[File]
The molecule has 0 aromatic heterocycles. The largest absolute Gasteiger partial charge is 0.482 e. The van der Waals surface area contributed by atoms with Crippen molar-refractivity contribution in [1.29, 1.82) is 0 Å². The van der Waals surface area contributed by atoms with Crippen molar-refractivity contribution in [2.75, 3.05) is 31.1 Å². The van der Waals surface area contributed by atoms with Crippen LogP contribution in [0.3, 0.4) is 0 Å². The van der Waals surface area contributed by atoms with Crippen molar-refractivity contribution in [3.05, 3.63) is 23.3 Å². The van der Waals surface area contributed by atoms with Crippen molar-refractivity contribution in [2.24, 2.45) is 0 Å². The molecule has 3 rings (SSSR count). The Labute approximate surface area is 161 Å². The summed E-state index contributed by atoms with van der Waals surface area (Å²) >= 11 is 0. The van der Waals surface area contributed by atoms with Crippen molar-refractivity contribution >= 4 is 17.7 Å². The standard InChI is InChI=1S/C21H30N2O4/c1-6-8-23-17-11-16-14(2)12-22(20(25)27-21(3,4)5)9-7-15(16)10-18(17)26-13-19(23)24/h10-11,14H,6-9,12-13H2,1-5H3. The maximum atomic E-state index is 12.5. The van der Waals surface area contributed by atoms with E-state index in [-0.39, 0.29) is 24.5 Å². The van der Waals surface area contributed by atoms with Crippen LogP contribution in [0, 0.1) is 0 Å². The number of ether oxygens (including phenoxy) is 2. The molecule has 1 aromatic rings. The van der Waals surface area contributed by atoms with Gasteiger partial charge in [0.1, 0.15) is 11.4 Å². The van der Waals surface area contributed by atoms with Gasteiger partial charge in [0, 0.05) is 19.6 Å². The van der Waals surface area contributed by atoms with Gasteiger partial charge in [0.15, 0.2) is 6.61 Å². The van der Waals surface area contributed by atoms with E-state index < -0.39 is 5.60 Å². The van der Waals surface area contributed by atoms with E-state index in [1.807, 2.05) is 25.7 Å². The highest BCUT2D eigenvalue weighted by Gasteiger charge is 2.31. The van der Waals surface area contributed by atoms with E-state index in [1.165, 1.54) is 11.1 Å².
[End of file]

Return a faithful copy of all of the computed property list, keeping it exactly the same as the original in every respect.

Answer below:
The molecule has 0 aromatic heterocycles. The largest absolute Gasteiger partial charge is 0.482 e. The van der Waals surface area contributed by atoms with Crippen molar-refractivity contribution in [1.29, 1.82) is 0 Å². The van der Waals surface area contributed by atoms with Crippen molar-refractivity contribution in [2.75, 3.05) is 31.1 Å². The van der Waals surface area contributed by atoms with Crippen LogP contribution in [0.3, 0.4) is 0 Å². The van der Waals surface area contributed by atoms with Crippen molar-refractivity contribution in [3.05, 3.63) is 23.3 Å². The van der Waals surface area contributed by atoms with Crippen molar-refractivity contribution in [2.24, 2.45) is 0 Å². The molecule has 3 rings (SSSR count). The Labute approximate surface area is 161 Å². The summed E-state index contributed by atoms with van der Waals surface area (Å²) >= 11 is 0. The van der Waals surface area contributed by atoms with Crippen molar-refractivity contribution >= 4 is 17.7 Å². The standard InChI is InChI=1S/C21H30N2O4/c1-6-8-23-17-11-16-14(2)12-22(20(25)27-21(3,4)5)9-7-15(16)10-18(17)26-13-19(23)24/h10-11,14H,6-9,12-13H2,1-5H3. The maximum atomic E-state index is 12.5. The van der Waals surface area contributed by atoms with E-state index in [-0.39, 0.29) is 24.5 Å². The van der Waals surface area contributed by atoms with Crippen LogP contribution in [0, 0.1) is 0 Å². The number of ether oxygens (including phenoxy) is 2. The molecule has 1 aromatic rings. The van der Waals surface area contributed by atoms with Gasteiger partial charge in [0.1, 0.15) is 11.4 Å². The van der Waals surface area contributed by atoms with Gasteiger partial charge in [0, 0.05) is 19.6 Å². The van der Waals surface area contributed by atoms with Gasteiger partial charge in [0.15, 0.2) is 6.61 Å². The van der Waals surface area contributed by atoms with E-state index < -0.39 is 5.60 Å². The van der Waals surface area contributed by atoms with E-state index in [1.807, 2.05) is 25.7 Å². The highest BCUT2D eigenvalue weighted by Gasteiger charge is 2.31. The van der Waals surface area contributed by atoms with E-state index in [1.165, 1.54) is 11.1 Å².